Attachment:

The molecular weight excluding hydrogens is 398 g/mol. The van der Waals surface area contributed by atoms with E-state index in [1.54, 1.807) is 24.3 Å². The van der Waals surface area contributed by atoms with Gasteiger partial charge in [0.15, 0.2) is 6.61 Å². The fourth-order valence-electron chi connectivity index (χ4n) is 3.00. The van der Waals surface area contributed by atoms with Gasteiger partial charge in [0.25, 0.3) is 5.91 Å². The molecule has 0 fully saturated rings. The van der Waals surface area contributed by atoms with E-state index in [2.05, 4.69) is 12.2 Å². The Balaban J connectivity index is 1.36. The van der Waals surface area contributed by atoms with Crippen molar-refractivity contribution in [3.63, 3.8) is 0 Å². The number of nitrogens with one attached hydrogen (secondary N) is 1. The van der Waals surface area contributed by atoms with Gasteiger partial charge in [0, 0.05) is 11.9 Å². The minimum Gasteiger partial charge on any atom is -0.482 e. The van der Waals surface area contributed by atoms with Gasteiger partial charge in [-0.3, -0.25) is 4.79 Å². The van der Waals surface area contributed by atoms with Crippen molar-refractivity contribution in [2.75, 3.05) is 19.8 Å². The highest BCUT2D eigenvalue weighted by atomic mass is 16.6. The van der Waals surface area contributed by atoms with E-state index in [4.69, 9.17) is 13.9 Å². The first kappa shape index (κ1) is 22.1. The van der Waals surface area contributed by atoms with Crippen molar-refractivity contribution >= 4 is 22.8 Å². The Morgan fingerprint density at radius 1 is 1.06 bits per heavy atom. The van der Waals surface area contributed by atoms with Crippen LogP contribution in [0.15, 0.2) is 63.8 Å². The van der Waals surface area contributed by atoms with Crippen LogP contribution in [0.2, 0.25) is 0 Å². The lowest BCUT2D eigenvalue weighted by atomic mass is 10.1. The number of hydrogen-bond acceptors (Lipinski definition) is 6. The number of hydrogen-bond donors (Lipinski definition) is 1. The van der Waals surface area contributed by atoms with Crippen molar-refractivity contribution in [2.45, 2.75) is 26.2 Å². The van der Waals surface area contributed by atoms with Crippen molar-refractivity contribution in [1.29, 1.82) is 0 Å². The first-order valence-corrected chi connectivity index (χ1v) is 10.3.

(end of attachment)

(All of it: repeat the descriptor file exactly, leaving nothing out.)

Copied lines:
The molecular weight excluding hydrogens is 398 g/mol. The van der Waals surface area contributed by atoms with E-state index in [1.54, 1.807) is 24.3 Å². The van der Waals surface area contributed by atoms with Gasteiger partial charge in [0.15, 0.2) is 6.61 Å². The fourth-order valence-electron chi connectivity index (χ4n) is 3.00. The van der Waals surface area contributed by atoms with Gasteiger partial charge in [0.25, 0.3) is 5.91 Å². The molecule has 0 fully saturated rings. The van der Waals surface area contributed by atoms with E-state index in [2.05, 4.69) is 12.2 Å². The Balaban J connectivity index is 1.36. The van der Waals surface area contributed by atoms with Crippen molar-refractivity contribution in [3.63, 3.8) is 0 Å². The number of nitrogens with one attached hydrogen (secondary N) is 1. The van der Waals surface area contributed by atoms with Gasteiger partial charge in [0, 0.05) is 11.9 Å². The minimum Gasteiger partial charge on any atom is -0.482 e. The van der Waals surface area contributed by atoms with Gasteiger partial charge in [-0.3, -0.25) is 4.79 Å². The van der Waals surface area contributed by atoms with Crippen molar-refractivity contribution in [2.75, 3.05) is 19.8 Å². The highest BCUT2D eigenvalue weighted by atomic mass is 16.6. The van der Waals surface area contributed by atoms with E-state index in [4.69, 9.17) is 13.9 Å². The first kappa shape index (κ1) is 22.1. The van der Waals surface area contributed by atoms with Crippen molar-refractivity contribution >= 4 is 22.8 Å². The Morgan fingerprint density at radius 1 is 1.06 bits per heavy atom. The van der Waals surface area contributed by atoms with Crippen LogP contribution in [0.15, 0.2) is 63.8 Å². The van der Waals surface area contributed by atoms with Crippen LogP contribution in [0.2, 0.25) is 0 Å². The lowest BCUT2D eigenvalue weighted by atomic mass is 10.1. The number of hydrogen-bond acceptors (Lipinski definition) is 6. The number of hydrogen-bond donors (Lipinski definition) is 1. The van der Waals surface area contributed by atoms with Crippen molar-refractivity contribution in [2.45, 2.75) is 26.2 Å². The van der Waals surface area contributed by atoms with Crippen molar-refractivity contribution in [1.29, 1.82) is 0 Å². The first-order valence-corrected chi connectivity index (χ1v) is 10.3.